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Journal Article

Direct interaction of the major light-harvesting complex II and PsbS in nonphotochemical quenching.

MPS-Authors
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Grunwald,  M.
Research Group of Biomolecular Spectroscopy and Single-Molecule Detection, MPI for biophysical chemistry, Max Planck Society;

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Walla,  P. J.
Research Group of Biomolecular Spectroscopy and Single-Molecule Detection, MPI for biophysical chemistry, Max Planck Society;

External Ressource
Fulltext (public)

1752669.pdf
(Publisher version), 663KB

Supplementary Material (public)

1752669-Suppl.pdf
(Supplementary material), 773KB

Citation

Wilk, L., Grunwald, M., Liao, P. N., Walla, P. J., & Kühlbrandt, W. (2013). Direct interaction of the major light-harvesting complex II and PsbS in nonphotochemical quenching. Proceedings of the National Academy of Sciences of the United States of America, 110(14), 5452-5456. doi:10.1073/pnas.1205561110.


Cite as: http://hdl.handle.net/11858/00-001M-0000-0013-78B1-D
Abstract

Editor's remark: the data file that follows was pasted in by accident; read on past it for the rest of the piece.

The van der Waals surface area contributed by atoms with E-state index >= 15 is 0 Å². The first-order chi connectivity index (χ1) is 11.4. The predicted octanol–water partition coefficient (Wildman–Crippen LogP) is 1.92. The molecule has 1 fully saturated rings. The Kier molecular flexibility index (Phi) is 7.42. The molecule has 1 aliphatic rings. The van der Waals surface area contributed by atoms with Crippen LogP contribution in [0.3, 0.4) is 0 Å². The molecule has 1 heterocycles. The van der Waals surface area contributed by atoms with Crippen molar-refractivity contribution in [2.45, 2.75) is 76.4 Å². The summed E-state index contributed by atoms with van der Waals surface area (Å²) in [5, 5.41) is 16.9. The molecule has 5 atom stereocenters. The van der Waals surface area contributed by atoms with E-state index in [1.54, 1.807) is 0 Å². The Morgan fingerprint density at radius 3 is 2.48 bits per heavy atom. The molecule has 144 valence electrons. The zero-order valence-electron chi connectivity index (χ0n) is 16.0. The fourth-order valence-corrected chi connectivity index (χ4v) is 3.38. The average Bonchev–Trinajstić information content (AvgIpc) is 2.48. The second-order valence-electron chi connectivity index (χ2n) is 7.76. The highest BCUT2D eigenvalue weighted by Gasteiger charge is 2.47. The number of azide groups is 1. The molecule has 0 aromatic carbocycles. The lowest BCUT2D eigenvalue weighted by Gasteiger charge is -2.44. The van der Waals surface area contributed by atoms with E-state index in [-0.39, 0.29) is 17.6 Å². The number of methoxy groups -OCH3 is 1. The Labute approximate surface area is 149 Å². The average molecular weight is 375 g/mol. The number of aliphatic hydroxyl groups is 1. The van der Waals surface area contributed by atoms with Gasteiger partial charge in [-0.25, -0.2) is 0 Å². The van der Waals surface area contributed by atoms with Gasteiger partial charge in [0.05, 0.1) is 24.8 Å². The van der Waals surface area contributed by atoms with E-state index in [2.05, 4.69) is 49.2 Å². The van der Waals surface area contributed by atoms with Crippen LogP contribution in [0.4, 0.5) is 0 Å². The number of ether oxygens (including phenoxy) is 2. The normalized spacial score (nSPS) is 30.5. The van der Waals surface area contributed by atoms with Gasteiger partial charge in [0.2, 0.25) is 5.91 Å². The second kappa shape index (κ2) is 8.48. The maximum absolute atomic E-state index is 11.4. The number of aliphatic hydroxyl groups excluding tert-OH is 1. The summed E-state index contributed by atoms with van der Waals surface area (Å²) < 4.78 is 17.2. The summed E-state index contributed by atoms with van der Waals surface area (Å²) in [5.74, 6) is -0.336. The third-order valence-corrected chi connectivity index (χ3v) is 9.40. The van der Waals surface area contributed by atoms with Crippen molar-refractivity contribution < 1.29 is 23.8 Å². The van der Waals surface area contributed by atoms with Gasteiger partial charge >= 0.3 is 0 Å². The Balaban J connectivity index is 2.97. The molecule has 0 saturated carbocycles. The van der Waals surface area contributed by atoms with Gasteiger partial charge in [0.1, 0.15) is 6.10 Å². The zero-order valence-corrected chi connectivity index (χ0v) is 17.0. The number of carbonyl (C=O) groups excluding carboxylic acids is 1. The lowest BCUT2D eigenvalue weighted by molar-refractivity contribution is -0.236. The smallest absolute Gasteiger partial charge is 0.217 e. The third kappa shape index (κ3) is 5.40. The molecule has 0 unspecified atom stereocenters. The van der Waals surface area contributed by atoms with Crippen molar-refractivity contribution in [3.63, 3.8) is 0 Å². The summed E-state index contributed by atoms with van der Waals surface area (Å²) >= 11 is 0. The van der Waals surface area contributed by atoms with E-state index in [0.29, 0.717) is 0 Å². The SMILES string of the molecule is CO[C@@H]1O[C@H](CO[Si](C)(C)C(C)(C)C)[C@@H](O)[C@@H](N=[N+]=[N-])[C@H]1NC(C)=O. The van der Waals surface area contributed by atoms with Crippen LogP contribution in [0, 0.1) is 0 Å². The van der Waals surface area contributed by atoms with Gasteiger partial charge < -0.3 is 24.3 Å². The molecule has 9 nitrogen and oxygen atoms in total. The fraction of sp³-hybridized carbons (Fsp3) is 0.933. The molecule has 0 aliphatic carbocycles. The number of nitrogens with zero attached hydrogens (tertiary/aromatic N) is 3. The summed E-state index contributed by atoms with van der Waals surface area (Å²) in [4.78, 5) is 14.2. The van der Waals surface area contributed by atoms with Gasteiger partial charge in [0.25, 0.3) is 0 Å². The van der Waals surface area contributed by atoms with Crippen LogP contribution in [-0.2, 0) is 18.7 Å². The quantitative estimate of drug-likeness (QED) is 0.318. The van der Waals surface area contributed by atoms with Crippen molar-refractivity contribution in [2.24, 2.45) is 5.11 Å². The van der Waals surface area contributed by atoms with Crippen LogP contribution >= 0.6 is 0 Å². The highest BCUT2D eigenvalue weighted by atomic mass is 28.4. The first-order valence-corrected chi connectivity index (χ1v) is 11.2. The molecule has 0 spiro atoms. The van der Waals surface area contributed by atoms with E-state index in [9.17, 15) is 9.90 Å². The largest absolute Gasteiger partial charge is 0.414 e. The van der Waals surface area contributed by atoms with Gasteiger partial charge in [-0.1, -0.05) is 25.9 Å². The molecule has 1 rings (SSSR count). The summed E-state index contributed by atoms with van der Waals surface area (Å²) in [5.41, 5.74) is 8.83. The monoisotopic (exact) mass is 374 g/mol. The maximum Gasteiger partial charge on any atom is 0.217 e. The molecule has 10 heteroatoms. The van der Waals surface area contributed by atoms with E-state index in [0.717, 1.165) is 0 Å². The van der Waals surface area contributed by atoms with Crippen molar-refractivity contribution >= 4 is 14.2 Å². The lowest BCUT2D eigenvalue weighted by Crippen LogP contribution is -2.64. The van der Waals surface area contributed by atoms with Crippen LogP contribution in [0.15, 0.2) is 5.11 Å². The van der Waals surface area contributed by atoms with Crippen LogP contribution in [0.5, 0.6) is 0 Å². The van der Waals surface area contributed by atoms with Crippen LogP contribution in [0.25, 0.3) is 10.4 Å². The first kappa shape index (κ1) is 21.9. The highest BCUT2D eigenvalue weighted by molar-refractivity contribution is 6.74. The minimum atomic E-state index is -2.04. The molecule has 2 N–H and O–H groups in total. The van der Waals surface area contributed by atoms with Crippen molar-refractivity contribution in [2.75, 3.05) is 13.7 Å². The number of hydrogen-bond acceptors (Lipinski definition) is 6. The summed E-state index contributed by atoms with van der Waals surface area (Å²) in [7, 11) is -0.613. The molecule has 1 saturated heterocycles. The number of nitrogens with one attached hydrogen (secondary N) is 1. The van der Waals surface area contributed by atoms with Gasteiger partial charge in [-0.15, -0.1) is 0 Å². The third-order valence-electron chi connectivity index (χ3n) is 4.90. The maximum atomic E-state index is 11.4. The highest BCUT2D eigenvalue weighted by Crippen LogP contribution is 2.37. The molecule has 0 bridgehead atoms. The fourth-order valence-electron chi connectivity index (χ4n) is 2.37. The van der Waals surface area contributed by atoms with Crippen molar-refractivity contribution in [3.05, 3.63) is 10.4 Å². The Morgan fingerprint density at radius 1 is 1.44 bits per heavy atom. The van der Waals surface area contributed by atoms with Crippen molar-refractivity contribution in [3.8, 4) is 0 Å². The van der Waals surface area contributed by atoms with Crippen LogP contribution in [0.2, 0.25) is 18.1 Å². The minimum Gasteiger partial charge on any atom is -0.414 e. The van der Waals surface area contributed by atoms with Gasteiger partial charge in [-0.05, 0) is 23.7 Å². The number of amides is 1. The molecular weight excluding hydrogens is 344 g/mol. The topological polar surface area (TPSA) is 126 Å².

The photosystem II (PSII) subunit S (PsbS) plays a key role in non-photochemical quenching, a photoprotective mechanism for dissipation of excess excitation energy in plants. The precise function of PsbS in nonphotochemical quenching is unknown. By reconstituting PsbS together with the major light-harvesting complex of PSII (LHC-II) and the xanthophyll zeaxanthin (Zea) into proteoliposomes, we have tested the individual contributions of PSII complexes and Zea to chlorophyll (Chl) fluorescence quenching in a membrane environment. We demonstrate that PsbS is stable in the absence of pigments in vitro. Significant Chl fluorescence quenching of reconstituted LHC-II was observed in the presence of PsbS and Zea, although neither Zea nor PsbS alone was sufficient to induce the same quenching. Coreconstitution with PsbS resulted in the formation of LHC-II/PsbS heterodimers, indicating their direct interaction in the lipid bilayer. Two-photon excitation measurements on liposomes containing LHC-II, PsbS, and Zea showed an increase of electronic interactions between carotenoid S-1 and Chl states, Phi(CarS1-Chl)(Coupling), that correlated directly with Chl fluorescence quenching. These findings are in agreement with a carotenoid-dependent Chl fluorescence quenching by direct interactions of LHCs of PSII with PsbS monomers.